According to official data, this year the gender pay gap for British workers has increased to 8.3%.

The Office of National Statistics (ONS) revealed that the gap between the average earnings of men and women in full-time work reached this figure in April, increasing from 7.7% in April 2021.

However, it is down from 9% in April 2019, before the Covid-19 pandemic hit the UK labor market hard.

Head of the Department of Statistics of the Labor Market and Households of the National Statistics Office David Freeman said: “The gender pay gap is now much lower than it was before the pandemic.

“Although it covers the last two years, these figures have been distorted by the effects of Covid-19, so it is better to look at longer-term trends.”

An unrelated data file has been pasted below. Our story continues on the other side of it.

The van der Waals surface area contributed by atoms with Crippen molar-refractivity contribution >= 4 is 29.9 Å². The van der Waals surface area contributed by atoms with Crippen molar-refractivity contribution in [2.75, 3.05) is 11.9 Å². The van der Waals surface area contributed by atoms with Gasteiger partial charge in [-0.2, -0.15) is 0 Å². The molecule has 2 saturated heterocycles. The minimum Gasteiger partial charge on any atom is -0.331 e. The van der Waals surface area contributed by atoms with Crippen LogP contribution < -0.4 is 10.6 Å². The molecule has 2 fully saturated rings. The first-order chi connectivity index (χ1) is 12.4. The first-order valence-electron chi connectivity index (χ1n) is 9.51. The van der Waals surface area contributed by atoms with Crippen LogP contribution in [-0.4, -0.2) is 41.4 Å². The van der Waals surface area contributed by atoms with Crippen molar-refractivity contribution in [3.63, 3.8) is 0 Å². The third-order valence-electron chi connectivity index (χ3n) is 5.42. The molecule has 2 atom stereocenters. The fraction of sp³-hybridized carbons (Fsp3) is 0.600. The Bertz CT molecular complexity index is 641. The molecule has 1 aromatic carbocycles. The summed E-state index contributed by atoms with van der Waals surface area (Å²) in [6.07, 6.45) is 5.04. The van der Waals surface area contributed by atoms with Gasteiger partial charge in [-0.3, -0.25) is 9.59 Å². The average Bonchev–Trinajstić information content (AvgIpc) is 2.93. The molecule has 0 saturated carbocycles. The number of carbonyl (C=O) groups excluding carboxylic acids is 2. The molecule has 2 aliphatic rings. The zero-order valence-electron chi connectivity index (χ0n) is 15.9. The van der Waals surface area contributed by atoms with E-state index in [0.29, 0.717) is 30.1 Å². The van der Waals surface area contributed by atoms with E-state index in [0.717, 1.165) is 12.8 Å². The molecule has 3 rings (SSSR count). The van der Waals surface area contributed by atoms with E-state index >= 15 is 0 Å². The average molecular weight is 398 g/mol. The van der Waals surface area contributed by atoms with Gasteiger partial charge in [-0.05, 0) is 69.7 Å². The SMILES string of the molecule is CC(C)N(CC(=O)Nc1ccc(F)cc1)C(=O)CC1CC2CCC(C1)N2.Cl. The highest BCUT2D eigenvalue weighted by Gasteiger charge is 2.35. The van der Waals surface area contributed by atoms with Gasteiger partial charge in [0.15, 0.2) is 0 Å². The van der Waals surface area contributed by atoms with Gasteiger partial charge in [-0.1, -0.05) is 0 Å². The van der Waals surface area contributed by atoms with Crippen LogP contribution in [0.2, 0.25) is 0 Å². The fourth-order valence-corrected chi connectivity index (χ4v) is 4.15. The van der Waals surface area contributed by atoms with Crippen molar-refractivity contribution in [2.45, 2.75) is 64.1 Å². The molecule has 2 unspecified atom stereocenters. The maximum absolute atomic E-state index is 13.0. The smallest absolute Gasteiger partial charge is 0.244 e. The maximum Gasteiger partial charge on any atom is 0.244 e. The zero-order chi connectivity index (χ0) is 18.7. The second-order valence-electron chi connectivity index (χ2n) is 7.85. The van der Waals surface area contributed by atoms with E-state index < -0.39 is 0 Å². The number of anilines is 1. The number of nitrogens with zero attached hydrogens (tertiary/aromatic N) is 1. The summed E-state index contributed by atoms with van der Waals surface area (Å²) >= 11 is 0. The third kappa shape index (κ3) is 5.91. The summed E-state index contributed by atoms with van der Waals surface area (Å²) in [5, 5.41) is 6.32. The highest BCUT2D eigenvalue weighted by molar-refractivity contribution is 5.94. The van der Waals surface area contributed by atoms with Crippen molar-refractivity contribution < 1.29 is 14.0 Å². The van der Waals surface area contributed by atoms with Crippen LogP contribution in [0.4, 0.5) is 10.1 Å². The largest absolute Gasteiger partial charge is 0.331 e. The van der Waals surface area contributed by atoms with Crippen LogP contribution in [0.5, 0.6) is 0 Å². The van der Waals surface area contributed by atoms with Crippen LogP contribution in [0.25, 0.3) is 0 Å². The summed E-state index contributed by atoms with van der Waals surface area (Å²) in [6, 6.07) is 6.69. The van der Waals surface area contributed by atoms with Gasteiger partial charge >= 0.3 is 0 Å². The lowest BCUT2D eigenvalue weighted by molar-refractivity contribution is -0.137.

The ONS has shown that the gender pay gap is particularly strong for older workers.

For full-time workers aged 40 to 49, the pay gap was 10.9%, compared to 3.2% or less for those under 40.

The latest figures also highlighted that the highest paid men still earn significantly more than the equivalent women.

There was a 15.5% pay gap between the highest paid men and women, while there was a 3% gap among the lowest paid.

However, there were signs that the gap could be narrowing in some of the highest-paid roles.

The biggest fall in the gender pay gap in a specific job was among managers, directors and senior executives, where the gap fell to 10.6% in 2022 from 16.3% in 2019.

Recent figures have also highlighted the significant differences in the gap between UK regions.

U Northern Irelandwomen did earn more than men this year, with a 4.6% difference in their favor.

The biggest gap was in the South East, where the ONS recorded a 12.5% ​​gap in favor of men.